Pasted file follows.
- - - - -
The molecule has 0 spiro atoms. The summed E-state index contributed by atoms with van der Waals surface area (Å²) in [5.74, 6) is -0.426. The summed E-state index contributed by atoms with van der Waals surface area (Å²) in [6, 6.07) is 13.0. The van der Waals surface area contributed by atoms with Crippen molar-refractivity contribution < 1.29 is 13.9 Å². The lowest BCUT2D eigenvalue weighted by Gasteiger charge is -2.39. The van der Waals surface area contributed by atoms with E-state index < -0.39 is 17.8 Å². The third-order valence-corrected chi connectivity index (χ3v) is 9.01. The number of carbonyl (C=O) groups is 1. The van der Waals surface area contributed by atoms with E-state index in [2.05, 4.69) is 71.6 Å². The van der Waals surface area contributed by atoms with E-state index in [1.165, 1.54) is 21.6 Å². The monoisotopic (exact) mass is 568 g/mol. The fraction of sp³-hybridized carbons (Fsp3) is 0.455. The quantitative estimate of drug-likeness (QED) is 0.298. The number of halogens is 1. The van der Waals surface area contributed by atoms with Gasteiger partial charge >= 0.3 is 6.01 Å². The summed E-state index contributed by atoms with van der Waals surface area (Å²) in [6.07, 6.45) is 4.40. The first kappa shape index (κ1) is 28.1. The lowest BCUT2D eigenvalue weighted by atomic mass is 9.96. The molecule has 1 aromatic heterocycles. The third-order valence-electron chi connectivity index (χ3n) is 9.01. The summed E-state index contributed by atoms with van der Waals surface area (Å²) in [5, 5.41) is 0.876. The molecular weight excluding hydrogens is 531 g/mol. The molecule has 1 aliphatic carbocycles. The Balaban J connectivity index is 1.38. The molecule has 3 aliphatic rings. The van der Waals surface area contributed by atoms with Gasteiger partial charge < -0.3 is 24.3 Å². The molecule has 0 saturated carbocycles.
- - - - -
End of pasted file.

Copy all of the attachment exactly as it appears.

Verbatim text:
The molecule has 0 spiro atoms. The summed E-state index contributed by atoms with van der Waals surface area (Å²) in [5.74, 6) is -0.426. The summed E-state index contributed by atoms with van der Waals surface area (Å²) in [6, 6.07) is 13.0. The van der Waals surface area contributed by atoms with Crippen molar-refractivity contribution < 1.29 is 13.9 Å². The lowest BCUT2D eigenvalue weighted by Gasteiger charge is -2.39. The van der Waals surface area contributed by atoms with E-state index < -0.39 is 17.8 Å². The third-order valence-corrected chi connectivity index (χ3v) is 9.01. The number of carbonyl (C=O) groups is 1. The van der Waals surface area contributed by atoms with E-state index in [2.05, 4.69) is 71.6 Å². The van der Waals surface area contributed by atoms with E-state index in [1.165, 1.54) is 21.6 Å². The monoisotopic (exact) mass is 568 g/mol. The fraction of sp³-hybridized carbons (Fsp3) is 0.455. The quantitative estimate of drug-likeness (QED) is 0.298. The number of halogens is 1. The van der Waals surface area contributed by atoms with Gasteiger partial charge >= 0.3 is 6.01 Å². The summed E-state index contributed by atoms with van der Waals surface area (Å²) in [6.07, 6.45) is 4.40. The first kappa shape index (κ1) is 28.1. The lowest BCUT2D eigenvalue weighted by atomic mass is 9.96. The molecule has 1 aromatic heterocycles. The third-order valence-electron chi connectivity index (χ3n) is 9.01. The summed E-state index contributed by atoms with van der Waals surface area (Å²) in [5, 5.41) is 0.876. The molecular weight excluding hydrogens is 531 g/mol. The molecule has 1 aliphatic carbocycles. The Balaban J connectivity index is 1.38. The molecule has 3 aliphatic rings. The van der Waals surface area contributed by atoms with Gasteiger partial charge < -0.3 is 24.3 Å². The molecule has 0 saturated carbocycles.